Overweight pets

Fat cat by scales

Most animals do not present to our clinics primarily for being overweight, but it is a topic we discuss with owners daily. While you may not notice your pet slowly gaining weight, because we see your pets more infrequently (as well as often having a record of their weight from previous visits) we are often better placed to pick up on subtle changes.

A study carried out by the SPCA found more than 25% of dogs and 20% of cats in New Zealand were overweight or obese.

Unfortunately, those few extra kilos can exacerbate or accelerate the onset of several other health conditions. These include:

  • Arthritis/joint disease – carrying around all that extra weight can lead to irreversible damage to your pet’s joints.
  • Skin and coat problems – obese animals, particularly cats, can have difficultly properly grooming themselves. Accumulation of oils and debris in skin folds can also lead to skin infections.
  • Increased anaesthetic/surgical risk – increased fat depots lead to slower recovery from anaesthetic drugs and can make surgery more difficult due to increased fat obscuring organs.
  • Diabetes mellitus – increased fat dampens the body’s ability to respond to insulin.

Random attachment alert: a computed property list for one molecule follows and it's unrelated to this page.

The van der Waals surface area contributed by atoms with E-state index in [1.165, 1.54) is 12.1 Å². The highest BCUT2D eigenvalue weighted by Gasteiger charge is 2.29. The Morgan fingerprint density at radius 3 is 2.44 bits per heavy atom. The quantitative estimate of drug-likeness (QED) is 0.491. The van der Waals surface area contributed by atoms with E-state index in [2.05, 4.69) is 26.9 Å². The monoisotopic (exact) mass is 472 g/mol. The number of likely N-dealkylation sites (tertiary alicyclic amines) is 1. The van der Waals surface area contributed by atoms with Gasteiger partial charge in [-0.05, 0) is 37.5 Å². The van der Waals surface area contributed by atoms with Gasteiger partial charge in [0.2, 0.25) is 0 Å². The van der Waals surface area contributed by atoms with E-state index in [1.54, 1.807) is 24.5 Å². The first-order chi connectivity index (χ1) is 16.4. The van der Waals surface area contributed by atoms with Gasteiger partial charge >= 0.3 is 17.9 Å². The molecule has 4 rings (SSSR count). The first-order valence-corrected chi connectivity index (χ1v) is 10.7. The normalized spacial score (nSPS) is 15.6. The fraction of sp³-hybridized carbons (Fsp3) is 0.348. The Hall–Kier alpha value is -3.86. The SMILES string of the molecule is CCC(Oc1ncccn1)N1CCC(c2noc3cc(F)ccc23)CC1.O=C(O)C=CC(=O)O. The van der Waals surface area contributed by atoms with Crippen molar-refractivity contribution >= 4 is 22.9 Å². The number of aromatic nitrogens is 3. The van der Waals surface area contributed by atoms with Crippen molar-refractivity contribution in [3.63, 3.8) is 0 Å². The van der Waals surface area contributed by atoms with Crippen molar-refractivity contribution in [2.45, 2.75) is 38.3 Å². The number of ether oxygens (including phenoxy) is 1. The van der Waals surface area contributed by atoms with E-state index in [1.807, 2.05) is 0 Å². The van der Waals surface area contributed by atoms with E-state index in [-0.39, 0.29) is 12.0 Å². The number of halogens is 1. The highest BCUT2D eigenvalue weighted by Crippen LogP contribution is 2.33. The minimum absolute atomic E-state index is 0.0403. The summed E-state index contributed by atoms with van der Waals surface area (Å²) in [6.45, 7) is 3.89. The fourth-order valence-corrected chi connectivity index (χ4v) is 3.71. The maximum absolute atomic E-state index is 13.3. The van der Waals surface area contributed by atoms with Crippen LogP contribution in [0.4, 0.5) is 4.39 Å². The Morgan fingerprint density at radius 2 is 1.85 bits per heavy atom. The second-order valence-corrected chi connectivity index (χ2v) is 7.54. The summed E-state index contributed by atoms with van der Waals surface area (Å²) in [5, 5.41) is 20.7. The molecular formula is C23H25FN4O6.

• Heart disease/hypertension – pumping blood to excess tissues puts an additional strain on the heart.
  • Decreased liver function – fat can accumulate in the liver decreasing its function.
  • Decreased immune function – more prone to bacterial and viral infections.
Ideal versus overweight dog
Dog swimming

Reducing and maintaining a healthy weight in your pet(s) requires a combined approach, ensuring they are receiving both adequate nutrition and the right amount of exercise.

  • For animals that need to lose weight, it is important to feed a low calorie, high protein, high fibre diet to ensure safe weight loss.  Royal Canin’s Satiety range is a good option for this.
  • Weight loss should be achieved slowly, no more than 35% of their bodyweight per month.
  • Weigh out your pet’s food. ‘Eyeballing’ portions can lead to overfeeding and inadvertent weight gain
  • Puzzle feeders or creating activities in which your pet ‘earns’ their food slows down the rate at which food is ingested.
  • Increasing exercise in a safe manner is also essential. Exercise should be introduced slowly and consistently to avoid injury. Your vet will be able to formulate a plan with you that is best suited to your pet’s individual requirements.

Maintaining a healthy weight is an important component of prolonging quality of life in our pets. If this is something you would like to know more about, or assistance with achieving in your pets, then pop into your local Franklin Vets clinic.

Dr Stephaine Reid BSc (Hons) BVSc



Franklin Vets

Franklin Vets - excellence in veterinary care for dairy, farming, lifestyle, equine and household pets. BESTPRACTICE ACCREDITED NZ.